5. Attach handle, switch, shift lever, and electrical cord to the best of your abilities.

6. To check operation, place the trimmer on its side behind a safety barrier, such as a ping-pong table leaned on edge. Turn the switch on and run. The whirling shafts often interfere, throwing pieces of soft metal around. This usually stops in a few minutes, and the trimmer should run smoothly. The designer is not only dyslexic, he's also not very good at adding tolerances. I think he's probably a fruit as well. The company president is one for sure. He tried to fondle me in the washroom.

Plug in trimmer to an outdoor outlet, turn on switch, and walk around the edge of your lawn winding up your weeds with the WYNDAWEED. When the whirling shafts wind themselves full of weeds, they will simply stop, and the unit will make a loud chattering noise as the plastic gears ride over each other in the transmission housing. Stop the trimmer and remove the wound-up grass and weeds. They will be wound tight and tangled together, so be patient. A pocket knife might help.

Try not to be angry. If it helps, think about me. I have to write this junk. My boss is not only a fagoon, he's flaky as well. Just because he's dyslexic, he feels he should hire other dyslexics. If he could have, he would have hired Leonardo Da Vinci, who was both a fruit and wrote backwards, to write this manual. Then you would have to read it in a mirror. Even so, it would be in Italian.

But better days are coming. I have a plan. The accounting department is just as incompetent as everyone else. I read about how if you work in a bank, you can make money by programming the computer so whenever calculation results in a fraction of a cent, the odd fraction is credited to your account. So I snuck into the computer room one night and added the following instructions to the accounting program:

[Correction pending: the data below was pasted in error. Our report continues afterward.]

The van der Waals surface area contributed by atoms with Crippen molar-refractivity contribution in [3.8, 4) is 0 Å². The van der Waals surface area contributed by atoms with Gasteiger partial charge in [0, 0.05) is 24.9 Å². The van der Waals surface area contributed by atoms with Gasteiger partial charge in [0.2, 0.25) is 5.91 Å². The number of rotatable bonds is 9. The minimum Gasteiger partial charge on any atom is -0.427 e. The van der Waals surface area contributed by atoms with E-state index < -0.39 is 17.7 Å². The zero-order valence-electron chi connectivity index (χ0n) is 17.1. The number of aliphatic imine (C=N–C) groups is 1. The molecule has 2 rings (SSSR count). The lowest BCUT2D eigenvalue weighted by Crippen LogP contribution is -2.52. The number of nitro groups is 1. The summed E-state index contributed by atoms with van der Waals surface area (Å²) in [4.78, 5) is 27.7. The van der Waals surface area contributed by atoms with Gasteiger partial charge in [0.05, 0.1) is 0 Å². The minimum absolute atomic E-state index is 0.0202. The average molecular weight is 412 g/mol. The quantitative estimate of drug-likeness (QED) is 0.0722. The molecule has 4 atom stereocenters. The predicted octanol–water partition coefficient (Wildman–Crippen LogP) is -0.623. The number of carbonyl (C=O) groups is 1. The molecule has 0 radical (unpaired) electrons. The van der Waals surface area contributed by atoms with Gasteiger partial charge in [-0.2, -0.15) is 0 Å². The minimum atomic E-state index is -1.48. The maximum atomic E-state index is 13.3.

10101 LET "A" = AMOUNT

Do that in a bank, and you make thousands of dollars a day. Of course, you could get caught. I won't get caught here, but I've been waiting for a year now, and I've only collected 283 dollars. I'm just biding my time. When there's enough in the account, I'm going to leave this dump, along with my wife with the crooked teeth, always nagging for orthodonture work, and the kid with stinking diapers. I'm going to Atlantic City to play Blackjack. I've been practicing counting cards at night. I go in the basement every night as soon as I get home and start dealing cards. I've been keeping track, and my method is foolproof. I started with $500 on paper, and now I've worked my way up to a cool million. So my problems will be solved soon. As to the rest of you rummies, I don't see any solution for you other than despair.